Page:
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Thursday, July 30, 2009


Lazy Primes Sieve in Python

I read this interesting paper, The Genuine Sieve of Eratosthenes (PDF) by Melissa O'Neill, when it was discussed on Lambda the Ultimate. I came back to look at it again today because I wanted to improve my Haskell fluency, which I only seem to exercise when I read papers like this. I decided to try to correctly construe the Haskell code in the paper by implementing the algorithms in Python. I focused on reproducing the laziness but not the functional style because I could substitute iterators for lazy lists but had to use conventional control structures for all the pattern matching and tail calls.

#!/usr/bin/env python
# Author: Jared Brothers
# A Python version of the Haskell code from
# "The Genuine Sieve of Eratosthenes"
import heapq, itertools, operator

def sieve(xs):
"""Generate the prime numbers, given an iterable of candidate numbers.
Cross off multiples of prime numbers incrementally using iterators."""
table = []
while 1:
x =
if table == [] or x < table[0][0]:
yield x
xs, ys = itertools.tee(xs)
timesx = (lambda x: lambda y: x*y)(x)
heapq.heappush(table, (x**2, itertools.imap(timesx, ys)))
while table[0][0] <= x:
heapq.heapreplace(table, (table[0][1].next(), table[0][1]))

def wheel(factors=[2, 3, 5, 7], next=11):
"""Generate the distances between numbers not divisible by a list of small
primes, from the next prime up to the product of the list."""
circumference = reduce(operator.mul, factors)
prev = next
next += 1
end = next + circumference
while next < end:
if not any(next % factor == 0 for factor in factors):
yield next - prev
prev = next
next += 1

def spin(factors=[2, 3, 5, 7], next=11):
"""Generate candidates by making a wheel and cycling through it."""
for gap in itertools.cycle(wheel(factors, next)):
yield next
next += gap

def primes(k=5):
"""Generate primes with the sieve and wheel factorization, which filters
multiples of the first k primes."""
smallprimes = list(itertools.islice(sieve(itertools.count(2)), k + 1))
factors = smallprimes[:-1]
next = smallprimes[-1]
return itertools.chain(factors, sieve(spin(factors, next)))

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Sunday, January 4, 2009


Domino counting problem

My brother is writing a combinatorics paper about playing with dominoes. Pure mathematics is a lot of fun that way, but with more Hamiltonian paths of graphs embedded on a torus. Here is a Python script I wrote for him last night to solve a counting problem.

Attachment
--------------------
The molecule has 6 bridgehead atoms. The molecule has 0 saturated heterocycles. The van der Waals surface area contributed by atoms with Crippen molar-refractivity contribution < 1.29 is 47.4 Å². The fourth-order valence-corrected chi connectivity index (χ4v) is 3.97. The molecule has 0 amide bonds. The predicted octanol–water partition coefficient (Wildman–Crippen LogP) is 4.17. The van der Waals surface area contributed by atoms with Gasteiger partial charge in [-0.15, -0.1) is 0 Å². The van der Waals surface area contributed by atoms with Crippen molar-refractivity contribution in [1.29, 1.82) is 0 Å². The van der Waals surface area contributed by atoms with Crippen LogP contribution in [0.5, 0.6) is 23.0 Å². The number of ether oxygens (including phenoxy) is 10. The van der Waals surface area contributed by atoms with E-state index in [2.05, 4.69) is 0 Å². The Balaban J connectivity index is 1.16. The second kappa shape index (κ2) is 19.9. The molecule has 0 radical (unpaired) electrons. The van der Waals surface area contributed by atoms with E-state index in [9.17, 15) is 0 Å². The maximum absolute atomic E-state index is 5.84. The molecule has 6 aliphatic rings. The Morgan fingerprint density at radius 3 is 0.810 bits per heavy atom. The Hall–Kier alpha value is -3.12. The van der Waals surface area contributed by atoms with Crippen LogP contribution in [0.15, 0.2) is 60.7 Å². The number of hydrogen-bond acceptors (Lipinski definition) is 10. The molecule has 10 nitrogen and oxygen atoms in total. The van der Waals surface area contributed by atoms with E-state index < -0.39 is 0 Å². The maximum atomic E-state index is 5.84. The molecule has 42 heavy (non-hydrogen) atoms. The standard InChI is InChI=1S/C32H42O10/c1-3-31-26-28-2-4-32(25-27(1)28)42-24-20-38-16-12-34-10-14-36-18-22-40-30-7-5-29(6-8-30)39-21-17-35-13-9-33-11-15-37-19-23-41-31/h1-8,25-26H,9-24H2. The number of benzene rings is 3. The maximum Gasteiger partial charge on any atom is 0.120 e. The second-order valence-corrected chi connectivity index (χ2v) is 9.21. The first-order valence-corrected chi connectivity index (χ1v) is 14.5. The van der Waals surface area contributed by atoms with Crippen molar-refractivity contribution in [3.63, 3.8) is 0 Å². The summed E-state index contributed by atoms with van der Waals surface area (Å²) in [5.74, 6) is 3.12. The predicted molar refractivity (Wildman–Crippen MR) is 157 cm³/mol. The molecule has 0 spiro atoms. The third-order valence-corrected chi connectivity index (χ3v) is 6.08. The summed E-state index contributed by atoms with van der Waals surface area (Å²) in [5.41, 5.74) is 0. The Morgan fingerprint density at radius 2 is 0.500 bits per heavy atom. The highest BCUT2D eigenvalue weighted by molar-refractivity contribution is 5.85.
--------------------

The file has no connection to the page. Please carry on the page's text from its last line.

#!/usr/bin/env python
# Author: Jared Brothers
# Find the orderings of a set of dominoes such that
# adjacent dominoes share a number and the other two
# numbers differ by one.

def search(start):
""" Depth first search, generating all solutions. """
fringe = [start]
while fringe:
s = fringe.pop()
if s.check():
yield s

class state():
""" A state in the search space. """
def __init__(self, d, r):
""" The ordered dominoes are in done (list),
and the unordered dominoes are in rest (set). """
self.done = d = r

def __str__(self):
return str(self.done)

def check(self):
""" Is this a solution? """
return not

def successors(self):
""" The states you can get to by moving a domino from rest to done. """
if self.done:
# Try only dominoes adjacent to the previous one,
a,b = self.done[-1]
a1 = (a + 1) % n
a2 = (a - 1) % n
b1 = (b + 1) % n
b2 = (b - 1) % n
adjs = set([(a,b1), (b1,a), (a,b2), (b2,a), (b,a1), (a1,b), (b,a2), (a2,b)])
for x in
d = self.done[:]
r =
yield state(d, r)
# or all the rest if nothing has been done yet.
for x in sorted(
d = [x]
r =
yield state(d, r)

if __name__ == '__main__':
n = 7 # The number of numbers. The number of dominoes is sum(range(n + 1)).
start = state([], set((a, b) for a in range(n) for b in range(a + 1)))
for s in search(start):

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Name: Jared Brothers
Location: New York, NY, United States



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